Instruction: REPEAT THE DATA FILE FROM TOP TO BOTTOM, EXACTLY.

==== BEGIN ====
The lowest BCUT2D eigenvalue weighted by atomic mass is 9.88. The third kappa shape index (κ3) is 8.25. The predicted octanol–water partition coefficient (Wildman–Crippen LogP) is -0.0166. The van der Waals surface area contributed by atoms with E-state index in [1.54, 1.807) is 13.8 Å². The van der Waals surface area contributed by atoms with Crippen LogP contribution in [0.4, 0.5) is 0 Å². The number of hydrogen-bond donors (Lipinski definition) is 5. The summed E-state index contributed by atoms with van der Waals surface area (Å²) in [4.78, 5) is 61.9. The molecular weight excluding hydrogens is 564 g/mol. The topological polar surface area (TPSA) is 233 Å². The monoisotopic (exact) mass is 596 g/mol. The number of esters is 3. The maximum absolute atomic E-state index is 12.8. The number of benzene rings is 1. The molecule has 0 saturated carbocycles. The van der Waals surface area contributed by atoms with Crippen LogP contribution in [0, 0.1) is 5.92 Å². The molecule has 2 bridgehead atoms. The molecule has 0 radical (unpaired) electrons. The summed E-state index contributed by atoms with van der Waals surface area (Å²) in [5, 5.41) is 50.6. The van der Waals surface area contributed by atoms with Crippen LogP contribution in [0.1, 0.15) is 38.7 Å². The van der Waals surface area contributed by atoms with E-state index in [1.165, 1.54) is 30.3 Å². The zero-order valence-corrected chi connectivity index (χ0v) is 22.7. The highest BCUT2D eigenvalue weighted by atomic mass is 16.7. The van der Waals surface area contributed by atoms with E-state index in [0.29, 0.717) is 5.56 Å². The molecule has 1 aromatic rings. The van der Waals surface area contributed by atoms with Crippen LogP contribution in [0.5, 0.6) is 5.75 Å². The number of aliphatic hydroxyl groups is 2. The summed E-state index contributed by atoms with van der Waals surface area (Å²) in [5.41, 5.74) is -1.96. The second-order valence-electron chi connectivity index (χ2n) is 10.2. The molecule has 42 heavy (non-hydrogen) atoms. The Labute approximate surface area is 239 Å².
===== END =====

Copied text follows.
The lowest BCUT2D eigenvalue weighted by atomic mass is 9.88. The third kappa shape index (κ3) is 8.25. The predicted octanol–water partition coefficient (Wildman–Crippen LogP) is -0.0166. The van der Waals surface area contributed by atoms with E-state index in [1.54, 1.807) is 13.8 Å². The van der Waals surface area contributed by atoms with Crippen LogP contribution in [0.4, 0.5) is 0 Å². The number of hydrogen-bond donors (Lipinski definition) is 5. The summed E-state index contributed by atoms with van der Waals surface area (Å²) in [4.78, 5) is 61.9. The molecular weight excluding hydrogens is 564 g/mol. The topological polar surface area (TPSA) is 233 Å². The monoisotopic (exact) mass is 596 g/mol. The number of esters is 3. The maximum absolute atomic E-state index is 12.8. The number of benzene rings is 1. The molecule has 0 saturated carbocycles. The van der Waals surface area contributed by atoms with Crippen LogP contribution in [0, 0.1) is 5.92 Å². The molecule has 2 bridgehead atoms. The molecule has 0 radical (unpaired) electrons. The summed E-state index contributed by atoms with van der Waals surface area (Å²) in [5, 5.41) is 50.6. The van der Waals surface area contributed by atoms with Crippen LogP contribution in [0.1, 0.15) is 38.7 Å². The van der Waals surface area contributed by atoms with E-state index in [1.165, 1.54) is 30.3 Å². The zero-order valence-corrected chi connectivity index (χ0v) is 22.7. The highest BCUT2D eigenvalue weighted by atomic mass is 16.7. The van der Waals surface area contributed by atoms with E-state index in [0.29, 0.717) is 5.56 Å². The molecule has 1 aromatic rings. The van der Waals surface area contributed by atoms with Crippen LogP contribution in [0.5, 0.6) is 5.75 Å². The number of aliphatic hydroxyl groups is 2. The summed E-state index contributed by atoms with van der Waals surface area (Å²) in [5.41, 5.74) is -1.96. The second-order valence-electron chi connectivity index (χ2n) is 10.2. The molecule has 42 heavy (non-hydrogen) atoms. The Labute approximate surface area is 239 Å².